There’s a special presence in the garden of architect Anthony Wilder that gives it an almost magical quality. He and his wife acquired the property about five years ago from the estate of an elderly woman who had devoted her life to the garden for 50 years. The work she put into it is evident everywhere. The three-tiered back yard is filled with old roses and azaleas, boxwood and quinces and magnificent, stately old trees: a huge willow oak, an enormous deodar cedar and a perfectly shaped Japanese katsura tree.
From the front, the house looks like a traditional Washington-area center-hall colonial. But Wilder’s subtle design details are very noticeable upon closer inspection.
The inviting flagstone front walk curves gently up to the portico, where small seats on each side of the porch—designed and constructed by Wilder—offer visitors a place to rest and enjoy the view. Japanese river stones edge the front beds. An aerial hedge of European hornbeams lines one side of the front drive, and a stepped-up stone edge leads the eye to the gate and the back yard.
When you open the front door the center-hall tradition comes to an end. “We basically broke out the whole back,” said Wilder. He removed walls and doors, repositioned part of the front staircase and built an addition on the back of the house with large glass panels stretching from one side to the other. When you walk into the house, you can see straight back into the garden.
According to Wilder, the azaleas lend a Japanese air to the garden, and his intention is to reinforce the Asian feel. As you step out the back door, there are insets of polished black Japanese river stones on either side of the brick stoop, up near the house. Columns supporting the narrow overhang match similar ones inside. The flagstones on the patio are set on the diagonal, giving the impression of a much larger space. A hot tub has been installed at the edge of the patio, surrounded by evergreens for screening. Large, irregular stepping stones with more black river stones in between them lead to the gate at the side of the house.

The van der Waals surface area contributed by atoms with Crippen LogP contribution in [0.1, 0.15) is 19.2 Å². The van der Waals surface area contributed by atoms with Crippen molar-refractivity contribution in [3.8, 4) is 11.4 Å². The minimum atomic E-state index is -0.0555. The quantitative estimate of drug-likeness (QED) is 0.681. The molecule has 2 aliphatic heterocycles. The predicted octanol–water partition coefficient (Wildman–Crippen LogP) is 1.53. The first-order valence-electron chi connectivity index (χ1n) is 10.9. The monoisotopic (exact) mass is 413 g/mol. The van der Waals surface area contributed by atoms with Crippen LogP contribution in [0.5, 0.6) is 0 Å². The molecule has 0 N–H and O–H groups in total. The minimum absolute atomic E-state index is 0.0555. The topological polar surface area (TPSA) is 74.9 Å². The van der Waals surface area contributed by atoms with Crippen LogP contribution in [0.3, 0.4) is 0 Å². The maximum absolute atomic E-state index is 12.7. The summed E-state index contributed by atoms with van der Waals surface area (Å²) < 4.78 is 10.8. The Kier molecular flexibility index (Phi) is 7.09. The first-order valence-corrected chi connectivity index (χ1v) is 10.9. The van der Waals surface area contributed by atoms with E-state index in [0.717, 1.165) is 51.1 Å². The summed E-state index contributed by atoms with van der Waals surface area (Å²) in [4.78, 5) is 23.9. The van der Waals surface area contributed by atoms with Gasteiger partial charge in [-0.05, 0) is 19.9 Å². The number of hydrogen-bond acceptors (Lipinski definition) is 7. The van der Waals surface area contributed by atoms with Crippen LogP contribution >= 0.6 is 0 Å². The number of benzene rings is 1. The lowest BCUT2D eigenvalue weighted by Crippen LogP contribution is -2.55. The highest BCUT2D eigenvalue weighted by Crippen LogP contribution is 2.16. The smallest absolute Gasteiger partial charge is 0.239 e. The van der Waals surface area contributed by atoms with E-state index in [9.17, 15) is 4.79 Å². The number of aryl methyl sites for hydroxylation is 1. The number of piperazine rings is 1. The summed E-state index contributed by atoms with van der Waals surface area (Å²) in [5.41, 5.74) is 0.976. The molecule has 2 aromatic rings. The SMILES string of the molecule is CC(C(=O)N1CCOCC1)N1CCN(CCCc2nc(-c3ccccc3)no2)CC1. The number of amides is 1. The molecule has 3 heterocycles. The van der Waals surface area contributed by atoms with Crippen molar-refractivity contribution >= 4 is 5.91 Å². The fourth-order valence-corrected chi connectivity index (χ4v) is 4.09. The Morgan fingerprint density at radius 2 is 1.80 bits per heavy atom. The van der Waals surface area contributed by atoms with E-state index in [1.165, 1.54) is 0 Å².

The serene lawn stretches to an old stone stairway, with a rose-covered arbor at the top that takes you up to the second level. Wilder has put in a row of leyland cypress along one side to enclose this garden. On the other side, he built a low stone wall to define the area. There’s a slight upward incline to the lawn at this level, ascending on up to another rose-covered arbor, which is the entry to the third garden “room.”
“This is just the most incredible piece of property,” says Wilder. “There’s just something magical about it, and you feel the essence of why she [the former owner] chose it.” Wilder has new plans for the garden, but he doesn’t want to change the spirit of what is already there.
He’s planning to transform the third level of the back yard into a Japanese-inspired “meditation room” enclosed by tall bamboo. He envisions a Japanese-style structure with a glass front, a lily pond with koi and a flagstone patio. The Japanese katsura tree that’s in the corner, an almost perfect specimen, will be left undisturbed.
Wilder is also going to take advantage of the water that runs through the property 30 inches or so underground. Water from the natural underground source will be tapped and pumped from bottom to top, creating a creek that will spill water over a series of stone steps cascading down one side of the garden to the patio below. The existing arbors will be widened and seats will be built into each to take advantage of the views from every level. On one side of the house, he’s going to allow the bamboo from the neighbor’s yard to come across onto his property, enclosing the narrow side yard where he’s planted tree peonies along with hostas, ferns and other shade-loving perennials.
Finally, Wilder is determined to observe, as far as he can, the wishes of the former owner. “Her spirit still roams the property,” he said, “and I’ve heard so much about her as a person, I’ve just got a certain resonance with her.” He’s sure she’d be happy if he “doesn’t disturb things” too much. He said it’s almost as if she said to him, “This is for you, and I know you’ll take care of it.”
Jane Berger is a Washington, DC, landscape designer and publisher of www.gardendesignonline.com. Photographer Lydia Cutter is based in Arlington, Virginia.